Tackling Flaky Tests With Cypress and Playwright through Network Synchronization

Shreya Kurian

By Shreya Kurian

on January 31, 2024

Flaky tests are a common challenge in end-to-end testing. There are many types of flaky tests. In this blog we would cover the flakiness that comes when UI actions take place before the API response has arrived. We'll see how Cypress and Playwright, address these challenges.

Taming flakiness in Cypress

In Cypress, the cy.wait() command is used to pause the test execution. Let's explore how Cypress handles flakiness with the cy.intercept() and cy.wait() commands.

Let's consider an example of an online shopping application where a new order is created when we click the submit button.


Let's understand what the above example is trying to achieve line by line.

cy.intercept("/orders/\*").as("fetchOrder"): Sets up a network interception. It intercepts any network request that matches the pattern /orders/ and gives it a unique alias fetchOrder. This allows us to capture and control the network request for further testing.

cy.get("[data-cy='submit']").click(): Locates an HTML element with the attribute data-cy set to submit and simulates a click on it.

cy.wait("@fetchOrder"): Instructs Cypress to wait until the intercepted network request with the alias fetchOrder is completed before proceeding with the test.

The cy.wait() command involves two distinct waiting phases.

Phase 1: The command waits for a matching request to be sent from the browser. In the provided example, the wait command pauses execution until a request with the URL pattern /orders/ is initiated by the browser. This waiting period continues until a matching request is found. If the command fails to identify such a request within the configured request timeout, a timeout error message is triggered. Upon successfully detecting the matching request, the second phase kicks in.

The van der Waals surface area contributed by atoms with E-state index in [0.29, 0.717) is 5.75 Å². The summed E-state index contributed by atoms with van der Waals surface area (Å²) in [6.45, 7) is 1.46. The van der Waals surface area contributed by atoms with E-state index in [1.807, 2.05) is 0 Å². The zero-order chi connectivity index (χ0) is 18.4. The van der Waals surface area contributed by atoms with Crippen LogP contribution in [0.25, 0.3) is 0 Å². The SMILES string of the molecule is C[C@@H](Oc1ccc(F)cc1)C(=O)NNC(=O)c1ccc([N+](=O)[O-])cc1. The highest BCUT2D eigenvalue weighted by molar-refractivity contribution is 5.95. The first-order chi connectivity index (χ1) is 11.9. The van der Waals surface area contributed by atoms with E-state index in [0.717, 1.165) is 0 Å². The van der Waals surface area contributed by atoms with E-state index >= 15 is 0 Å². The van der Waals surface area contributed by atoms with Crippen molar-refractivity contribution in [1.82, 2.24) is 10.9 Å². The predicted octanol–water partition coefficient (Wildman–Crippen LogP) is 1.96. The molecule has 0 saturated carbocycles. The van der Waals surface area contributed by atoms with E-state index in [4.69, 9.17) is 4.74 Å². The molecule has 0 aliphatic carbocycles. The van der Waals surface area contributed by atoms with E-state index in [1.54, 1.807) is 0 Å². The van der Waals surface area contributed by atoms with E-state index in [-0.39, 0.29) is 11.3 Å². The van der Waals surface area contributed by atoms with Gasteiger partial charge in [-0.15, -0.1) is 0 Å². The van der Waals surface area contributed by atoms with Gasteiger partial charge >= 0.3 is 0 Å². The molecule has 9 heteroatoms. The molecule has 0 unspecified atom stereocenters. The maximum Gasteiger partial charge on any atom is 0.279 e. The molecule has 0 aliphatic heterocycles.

Phase 2: In this phase, the command waits until the server responds. If the anticipated response fails to arrive within the configured response timeout, a timeout error is thrown. In the above example, the wait command in this phase will wait for the response of the request aliased as fetchOrders.

The dual-layered waiting mechanism, as explained above significantly contributes to the reliability of tests. It ensures a synchronized interaction between UI actions and server responses, facilitating more robust and dependable test scenarios.

Managing multiple responses

Consider a situation where a user adds a product to the cart thus initiating two concurrent requests. The first request adds the product to the cart, while the second request fetches the updated list of orders. To ensure the synchronization of these asynchronous actions, we must wait for both requests to be successfully completed before continuing with the test execution.

Cypress provides the times property in the cy.intercept() options, offering control over how many times a request with a particular pattern should be intercepted.

1cy.intercept({ url: "/orders/*", times: 2 }).as("fetchOrders");
3cy.wait(["@fetchOrders", "@fetchOrders"]);

Let's decode the above example line by line.

cy.intercept({ url: "/orders/\*", times: 2 }).as("fetchOrders"): Specifies that the interception should match requests with a pattern /orders/ and limit the interception to exactly two occurrences.

cy.get("[data-cy='submit']").click(): Locates an HTML element with the attribute data-cy set to submit and simulates a click on it.

cy.wait(["@fetchOrders", "@fetchOrders"]): Ensures that the test waits until the two intercepted requests with the alias fetchOrders are completed before moving on to the next steps.

Taming Flakiness in Playwright

Playwright offers page methods like waitForRequest and waitForResponse to address synchronization challenges between UI actions and API responses. Both these methods return a promise which is resolved when an API with a matching pattern is found and throws an error if it exceeds the configured timeout.